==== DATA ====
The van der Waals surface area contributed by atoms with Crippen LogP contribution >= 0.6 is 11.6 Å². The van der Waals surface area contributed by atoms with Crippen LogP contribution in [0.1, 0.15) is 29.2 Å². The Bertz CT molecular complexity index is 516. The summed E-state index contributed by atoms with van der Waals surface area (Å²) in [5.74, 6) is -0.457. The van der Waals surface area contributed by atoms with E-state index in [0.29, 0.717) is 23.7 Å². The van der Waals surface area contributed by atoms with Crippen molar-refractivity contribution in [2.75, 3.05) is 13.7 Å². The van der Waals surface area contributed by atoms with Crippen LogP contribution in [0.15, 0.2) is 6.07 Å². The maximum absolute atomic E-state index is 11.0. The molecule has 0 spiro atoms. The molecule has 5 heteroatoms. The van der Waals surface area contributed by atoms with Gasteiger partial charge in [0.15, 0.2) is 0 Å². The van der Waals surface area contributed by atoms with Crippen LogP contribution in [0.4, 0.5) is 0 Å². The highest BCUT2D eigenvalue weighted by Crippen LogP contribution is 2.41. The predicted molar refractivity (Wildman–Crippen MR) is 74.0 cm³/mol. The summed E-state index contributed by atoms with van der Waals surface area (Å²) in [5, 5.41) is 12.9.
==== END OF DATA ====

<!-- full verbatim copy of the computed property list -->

The van der Waals surface area contributed by atoms with Crippen LogP contribution >= 0.6 is 11.6 Å². The van der Waals surface area contributed by atoms with Crippen LogP contribution in [0.1, 0.15) is 29.2 Å². The Bertz CT molecular complexity index is 516. The summed E-state index contributed by atoms with van der Waals surface area (Å²) in [5.74, 6) is -0.457. The van der Waals surface area contributed by atoms with E-state index in [0.29, 0.717) is 23.7 Å². The van der Waals surface area contributed by atoms with Crippen molar-refractivity contribution in [2.75, 3.05) is 13.7 Å². The van der Waals surface area contributed by atoms with Crippen LogP contribution in [0.15, 0.2) is 6.07 Å². The maximum absolute atomic E-state index is 11.0. The molecule has 0 spiro atoms. The molecule has 5 heteroatoms. The van der Waals surface area contributed by atoms with Gasteiger partial charge in [0.15, 0.2) is 0 Å². The van der Waals surface area contributed by atoms with Crippen LogP contribution in [0.4, 0.5) is 0 Å². The highest BCUT2D eigenvalue weighted by Crippen LogP contribution is 2.41. The predicted molar refractivity (Wildman–Crippen MR) is 74.0 cm³/mol. The summed E-state index contributed by atoms with van der Waals surface area (Å²) in [5, 5.41) is 12.9.